Beto and the Spanish name-game in the Texas governor’s race

Beto and the Spanish name-game in the Texas governor’s race


Former congressman Beto O’Rourke has recently announced his intention to run for governor of Texas, challenging the incumbent Greg Abbott. This decision has sparked a response from the Republican party, who have begun tweeting about O’Rourke’s full name, “Robert Francis O’Rourke,” in an attempt to emphasize his Anglo heritage. This move by the GOP is reminiscent of their previous use of Barack Obama’s middle name, Hussein, to insinuate that he was a foreigner. This article explores the implications of this name-game and the larger issue of cultural appropriation in the Texas gubernatorial race.

Abbott’s Strategy and O’Rourke’s Heritage

Greg Abbott, the current governor of Texas, has faced criticism in the past for his anti-immigrant campaign. However, with O’Rourke entering the race, Abbott seems to be following the campaign model of Senator Ted Cruz, who attempted to appeal to Hispanic sentiment by accusing O’Rourke of cultural appropriation. This strategy aims to remind voters of O’Rourke’s Anglo background and distance him from the Hispanic community. O’Rourke, who hails from the border town of El Paso, has a strong connection to the Hispanic culture that dominates his hometown. He is fluent in Spanish and has been known to use the Spanish nickname “Beto” throughout his political career.

The Concept of Cultural Appropriation

There is a longstanding debate about cultural appropriation, particularly among Hispanic voters who perceive politicians as cynically appropriating elements of their culture for political gain. O’Rourke’s cultural affinity and use of the nickname “Beto” have been the subject of these discussions. The article references a personal experience of the author, who recalls debates about cultural appropriation during O’Rourke’s previous Senate campaign against Cruz in 2018. The author highlights the importance of understanding the nuances of cultural appropriation and its impact on Hispanic communities.

Abbott’s History and Inconsistencies

The article delves into the contradictions within Abbott’s approach to cultural appropriation. While Abbott proudly boasts that his wife, Cecilia, is the state’s first Hispanic first lady, he has made derogatory comments about Hispanic regions of Texas in the past. During his campaign for attorney general, Abbott compared Hispanic south Texas to third world countries. Moreover, his rhetoric on immigration, particularly in relation to Joe Biden’s policies, has been offensive to many Hispanics. The article suggests that Abbott’s attack on O’Rourke for embracing his Hispanic culture is an interesting twist in Texas politics, reflecting the state’s changing demographics and the efforts of some Anglos to retain their power.

O’Rourke’s Authenticity and Connection to the Hispanic Community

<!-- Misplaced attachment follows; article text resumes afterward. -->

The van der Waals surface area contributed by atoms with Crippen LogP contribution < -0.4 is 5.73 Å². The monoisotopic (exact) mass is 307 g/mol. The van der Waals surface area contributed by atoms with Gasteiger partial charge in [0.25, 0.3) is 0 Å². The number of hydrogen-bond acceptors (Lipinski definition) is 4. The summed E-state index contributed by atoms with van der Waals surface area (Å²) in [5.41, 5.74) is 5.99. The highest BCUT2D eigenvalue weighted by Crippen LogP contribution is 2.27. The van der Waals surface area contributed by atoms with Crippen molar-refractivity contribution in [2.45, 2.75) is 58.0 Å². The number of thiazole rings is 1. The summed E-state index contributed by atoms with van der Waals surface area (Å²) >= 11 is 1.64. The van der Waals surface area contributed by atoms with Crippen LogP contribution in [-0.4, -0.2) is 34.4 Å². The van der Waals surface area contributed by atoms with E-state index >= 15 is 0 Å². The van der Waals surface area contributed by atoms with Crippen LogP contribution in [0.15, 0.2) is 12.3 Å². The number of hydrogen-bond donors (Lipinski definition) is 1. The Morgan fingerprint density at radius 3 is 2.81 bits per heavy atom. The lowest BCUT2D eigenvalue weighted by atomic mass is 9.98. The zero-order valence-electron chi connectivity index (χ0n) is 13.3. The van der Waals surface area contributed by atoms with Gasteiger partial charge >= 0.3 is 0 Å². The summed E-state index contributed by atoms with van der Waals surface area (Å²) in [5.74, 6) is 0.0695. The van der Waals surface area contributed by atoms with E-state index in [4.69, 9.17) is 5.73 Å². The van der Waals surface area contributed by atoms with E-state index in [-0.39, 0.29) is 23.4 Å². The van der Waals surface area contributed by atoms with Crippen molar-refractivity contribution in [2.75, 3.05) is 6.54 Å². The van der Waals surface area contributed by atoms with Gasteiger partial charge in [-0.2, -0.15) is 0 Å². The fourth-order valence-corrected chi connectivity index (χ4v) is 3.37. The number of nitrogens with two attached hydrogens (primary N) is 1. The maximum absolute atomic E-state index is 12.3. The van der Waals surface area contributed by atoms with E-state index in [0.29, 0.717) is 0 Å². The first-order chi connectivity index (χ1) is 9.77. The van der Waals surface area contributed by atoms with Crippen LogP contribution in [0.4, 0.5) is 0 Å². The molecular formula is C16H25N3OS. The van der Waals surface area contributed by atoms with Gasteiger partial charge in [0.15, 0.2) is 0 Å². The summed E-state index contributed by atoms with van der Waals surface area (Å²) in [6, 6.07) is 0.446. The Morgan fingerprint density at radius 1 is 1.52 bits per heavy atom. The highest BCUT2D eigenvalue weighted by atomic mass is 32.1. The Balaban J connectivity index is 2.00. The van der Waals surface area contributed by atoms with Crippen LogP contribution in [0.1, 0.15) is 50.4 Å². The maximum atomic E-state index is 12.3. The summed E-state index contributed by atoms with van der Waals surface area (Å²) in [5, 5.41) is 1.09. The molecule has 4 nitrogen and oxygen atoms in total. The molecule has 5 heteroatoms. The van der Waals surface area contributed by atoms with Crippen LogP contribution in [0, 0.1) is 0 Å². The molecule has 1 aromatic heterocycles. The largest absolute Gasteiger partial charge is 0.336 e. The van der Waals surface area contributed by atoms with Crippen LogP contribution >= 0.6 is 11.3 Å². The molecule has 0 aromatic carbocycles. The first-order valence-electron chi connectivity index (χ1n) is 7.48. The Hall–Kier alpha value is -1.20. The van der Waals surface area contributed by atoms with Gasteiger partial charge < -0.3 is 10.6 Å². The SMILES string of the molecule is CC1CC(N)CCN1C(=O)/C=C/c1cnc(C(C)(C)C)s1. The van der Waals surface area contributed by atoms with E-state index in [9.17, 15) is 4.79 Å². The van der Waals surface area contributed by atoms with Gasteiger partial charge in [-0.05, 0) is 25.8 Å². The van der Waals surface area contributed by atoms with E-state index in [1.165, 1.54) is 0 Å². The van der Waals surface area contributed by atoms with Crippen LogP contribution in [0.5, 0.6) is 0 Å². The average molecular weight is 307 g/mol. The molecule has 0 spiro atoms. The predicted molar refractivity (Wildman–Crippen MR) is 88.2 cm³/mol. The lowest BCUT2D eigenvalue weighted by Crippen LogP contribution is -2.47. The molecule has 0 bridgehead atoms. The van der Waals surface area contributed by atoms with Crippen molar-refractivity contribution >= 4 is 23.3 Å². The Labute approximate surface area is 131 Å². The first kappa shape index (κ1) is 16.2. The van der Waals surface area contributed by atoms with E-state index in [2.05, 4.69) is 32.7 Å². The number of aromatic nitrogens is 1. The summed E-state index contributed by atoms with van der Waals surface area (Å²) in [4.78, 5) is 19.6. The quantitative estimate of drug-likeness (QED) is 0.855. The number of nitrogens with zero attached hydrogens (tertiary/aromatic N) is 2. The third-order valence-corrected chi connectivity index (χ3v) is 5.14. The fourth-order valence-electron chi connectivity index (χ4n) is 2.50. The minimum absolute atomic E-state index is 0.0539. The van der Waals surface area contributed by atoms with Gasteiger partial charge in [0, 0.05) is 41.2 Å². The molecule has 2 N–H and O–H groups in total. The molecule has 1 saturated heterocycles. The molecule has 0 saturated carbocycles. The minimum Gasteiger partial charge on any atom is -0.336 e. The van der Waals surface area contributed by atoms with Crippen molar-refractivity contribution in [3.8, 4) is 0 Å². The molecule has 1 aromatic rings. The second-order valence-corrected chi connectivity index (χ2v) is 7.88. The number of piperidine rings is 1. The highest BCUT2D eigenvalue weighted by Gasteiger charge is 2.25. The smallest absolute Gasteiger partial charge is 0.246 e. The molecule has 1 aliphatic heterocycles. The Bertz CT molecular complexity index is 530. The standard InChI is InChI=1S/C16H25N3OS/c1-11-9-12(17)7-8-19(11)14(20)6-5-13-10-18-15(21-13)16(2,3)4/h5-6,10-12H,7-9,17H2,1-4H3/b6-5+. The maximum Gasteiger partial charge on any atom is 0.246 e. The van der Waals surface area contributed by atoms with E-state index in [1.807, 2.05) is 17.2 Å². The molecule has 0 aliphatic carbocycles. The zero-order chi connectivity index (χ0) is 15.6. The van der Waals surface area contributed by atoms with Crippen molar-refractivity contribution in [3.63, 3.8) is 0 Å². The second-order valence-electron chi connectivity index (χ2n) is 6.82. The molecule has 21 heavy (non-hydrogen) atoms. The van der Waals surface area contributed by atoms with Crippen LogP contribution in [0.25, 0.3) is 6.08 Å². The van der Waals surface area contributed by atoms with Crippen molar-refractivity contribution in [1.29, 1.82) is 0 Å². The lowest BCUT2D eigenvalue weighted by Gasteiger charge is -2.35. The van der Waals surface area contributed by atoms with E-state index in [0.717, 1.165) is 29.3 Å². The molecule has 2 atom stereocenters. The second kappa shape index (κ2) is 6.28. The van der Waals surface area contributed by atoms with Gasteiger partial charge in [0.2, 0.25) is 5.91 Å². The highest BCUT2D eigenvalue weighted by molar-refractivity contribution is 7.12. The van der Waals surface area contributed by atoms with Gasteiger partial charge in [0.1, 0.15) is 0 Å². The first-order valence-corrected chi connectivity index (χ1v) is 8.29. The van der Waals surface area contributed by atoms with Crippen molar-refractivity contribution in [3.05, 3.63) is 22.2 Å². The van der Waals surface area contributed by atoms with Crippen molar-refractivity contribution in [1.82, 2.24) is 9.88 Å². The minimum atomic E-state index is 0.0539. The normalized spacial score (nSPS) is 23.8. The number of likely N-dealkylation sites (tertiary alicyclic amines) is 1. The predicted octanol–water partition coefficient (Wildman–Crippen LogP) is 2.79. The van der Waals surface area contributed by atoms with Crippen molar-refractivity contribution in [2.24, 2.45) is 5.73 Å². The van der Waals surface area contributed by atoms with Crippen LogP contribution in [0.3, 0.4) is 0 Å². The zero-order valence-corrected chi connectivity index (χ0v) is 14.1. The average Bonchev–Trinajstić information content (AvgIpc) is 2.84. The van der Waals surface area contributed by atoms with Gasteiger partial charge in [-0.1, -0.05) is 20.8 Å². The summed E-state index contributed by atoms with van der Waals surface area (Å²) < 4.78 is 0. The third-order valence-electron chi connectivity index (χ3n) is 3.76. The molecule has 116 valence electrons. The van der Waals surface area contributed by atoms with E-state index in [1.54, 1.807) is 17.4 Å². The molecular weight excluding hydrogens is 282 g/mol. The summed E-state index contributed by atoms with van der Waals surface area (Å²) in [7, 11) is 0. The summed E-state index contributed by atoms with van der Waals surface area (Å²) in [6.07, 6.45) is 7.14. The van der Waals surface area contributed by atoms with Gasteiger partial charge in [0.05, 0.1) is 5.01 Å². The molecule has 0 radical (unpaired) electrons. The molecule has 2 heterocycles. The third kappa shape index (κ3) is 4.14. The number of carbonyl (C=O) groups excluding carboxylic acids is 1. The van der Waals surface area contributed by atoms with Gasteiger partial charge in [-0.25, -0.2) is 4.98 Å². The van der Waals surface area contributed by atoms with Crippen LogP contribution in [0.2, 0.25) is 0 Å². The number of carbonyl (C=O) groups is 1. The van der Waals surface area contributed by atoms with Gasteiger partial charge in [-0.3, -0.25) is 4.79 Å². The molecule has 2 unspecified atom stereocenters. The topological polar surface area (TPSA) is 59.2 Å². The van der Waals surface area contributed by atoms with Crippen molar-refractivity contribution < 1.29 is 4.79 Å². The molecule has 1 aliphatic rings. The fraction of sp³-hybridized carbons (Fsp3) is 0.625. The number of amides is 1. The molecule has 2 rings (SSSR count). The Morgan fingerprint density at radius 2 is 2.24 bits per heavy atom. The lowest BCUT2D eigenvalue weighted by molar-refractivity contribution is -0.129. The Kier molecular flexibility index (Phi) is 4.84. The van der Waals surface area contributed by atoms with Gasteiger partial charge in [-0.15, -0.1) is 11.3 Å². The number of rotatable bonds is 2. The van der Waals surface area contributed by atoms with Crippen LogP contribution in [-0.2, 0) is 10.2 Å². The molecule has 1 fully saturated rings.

The author highlights O’Rourke’s authenticity and genuine connection to the Hispanic community. The article recalls the author’s personal experience in El Paso, where O’Rourke’s father, former El Paso county Judge Pat O’Rourke, was well-known and respected. The late county judge, who tragically died in a cycling accident, was described as personable, and O’Rourke often spoke of his son Beto. In the border town of El Paso, where Spanish nicknames are the norm, there was never any issue with a non-Hispanic individual like O’Rourke using the nickname “Beto.” This highlights the cultural acceptance and diversity of the region.

The Political Implications for Abbott and O’Rourke

The article discusses the potential implications of cultural appropriation as a campaign issue in the upcoming gubernatorial race. According to a Democratic party elder statesman quoted in the article, the race is not about whether O’Rourke can win, but rather about whether Abbott can lose. The article mentions Abbott’s controversial policies, including a strict anti-abortion bill, his stance on mask mandates during the pandemic, the transgender sports bill, and the failure of the state’s electrical grid. Abbott’s focus on side issues like cultural appropriation may divert attention from these critical matters. However, O’Rourke’s ability to stay on message and remind voters of Abbott’s shift towards the right in recent years could prove pivotal.

The Volatility of Race and Ethnicity in Texas Politics

The article suggests that if Abbott’s attack on O’Rourke for cultural appropriation seems hollow compared to his rhetoric on immigration, it could bring the issue of race and ethnicity to the forefront of the campaign. The author compares it to the recent gubernatorial contest in Virginia, which was marked by volatility and unpredictability on these issues. O’Rourke has already begun highlighting the tragic consequences of anti-immigrant rhetoric, such as the 2019 shooting in El Paso that specifically targeted Hispanics. This serves as a reminder to Abbott and Texas Republicans that questioning the cultural appropriateness of a candidate with a minority background in the border region may have unintended consequences.


The Texas gubernatorial race between Beto O’Rourke and Greg Abbott is shaping up to be a contest that delves into issues of cultural appropriation, race, and ethnicity. While Abbott attempts to distance O’Rourke from his Hispanic heritage, O’Rourke’s authenticity and connection to the Hispanic community may prove to be a powerful asset. The outcome of the race will depend on the ability of both candidates to address critical issues facing Texas, such as abortion rights, pandemic response, and immigration, while navigating the complex terrain of cultural identity in a diverse state.